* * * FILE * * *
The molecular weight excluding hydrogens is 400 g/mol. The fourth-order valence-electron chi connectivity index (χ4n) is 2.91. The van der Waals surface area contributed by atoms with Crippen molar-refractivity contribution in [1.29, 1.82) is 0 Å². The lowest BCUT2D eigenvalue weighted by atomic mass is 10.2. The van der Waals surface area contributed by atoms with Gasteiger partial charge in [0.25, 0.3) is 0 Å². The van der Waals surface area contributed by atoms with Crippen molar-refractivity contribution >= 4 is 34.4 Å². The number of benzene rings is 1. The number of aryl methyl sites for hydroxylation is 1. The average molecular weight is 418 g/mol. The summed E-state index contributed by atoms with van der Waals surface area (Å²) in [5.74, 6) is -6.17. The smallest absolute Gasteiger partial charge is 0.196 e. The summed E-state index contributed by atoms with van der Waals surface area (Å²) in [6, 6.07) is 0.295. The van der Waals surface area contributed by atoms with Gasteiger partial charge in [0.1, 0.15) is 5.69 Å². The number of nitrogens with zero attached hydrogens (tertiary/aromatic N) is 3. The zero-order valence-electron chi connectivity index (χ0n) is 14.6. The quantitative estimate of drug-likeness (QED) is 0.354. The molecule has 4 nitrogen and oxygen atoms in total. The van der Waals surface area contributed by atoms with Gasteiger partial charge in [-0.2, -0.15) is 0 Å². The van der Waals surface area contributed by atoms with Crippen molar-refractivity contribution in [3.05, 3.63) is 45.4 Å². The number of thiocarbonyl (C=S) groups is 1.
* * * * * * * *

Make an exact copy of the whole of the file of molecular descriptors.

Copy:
The molecular weight excluding hydrogens is 400 g/mol. The fourth-order valence-electron chi connectivity index (χ4n) is 2.91. The van der Waals surface area contributed by atoms with Crippen molar-refractivity contribution in [1.29, 1.82) is 0 Å². The lowest BCUT2D eigenvalue weighted by atomic mass is 10.2. The van der Waals surface area contributed by atoms with Gasteiger partial charge in [0.25, 0.3) is 0 Å². The van der Waals surface area contributed by atoms with Crippen molar-refractivity contribution >= 4 is 34.4 Å². The number of benzene rings is 1. The number of aryl methyl sites for hydroxylation is 1. The average molecular weight is 418 g/mol. The summed E-state index contributed by atoms with van der Waals surface area (Å²) in [5.74, 6) is -6.17. The smallest absolute Gasteiger partial charge is 0.196 e. The summed E-state index contributed by atoms with van der Waals surface area (Å²) in [6, 6.07) is 0.295. The van der Waals surface area contributed by atoms with Gasteiger partial charge in [0.1, 0.15) is 5.69 Å². The number of nitrogens with zero attached hydrogens (tertiary/aromatic N) is 3. The zero-order valence-electron chi connectivity index (χ0n) is 14.6. The quantitative estimate of drug-likeness (QED) is 0.354. The molecule has 4 nitrogen and oxygen atoms in total. The van der Waals surface area contributed by atoms with Gasteiger partial charge in [-0.2, -0.15) is 0 Å². The van der Waals surface area contributed by atoms with Crippen molar-refractivity contribution in [3.05, 3.63) is 45.4 Å². The number of thiocarbonyl (C=S) groups is 1.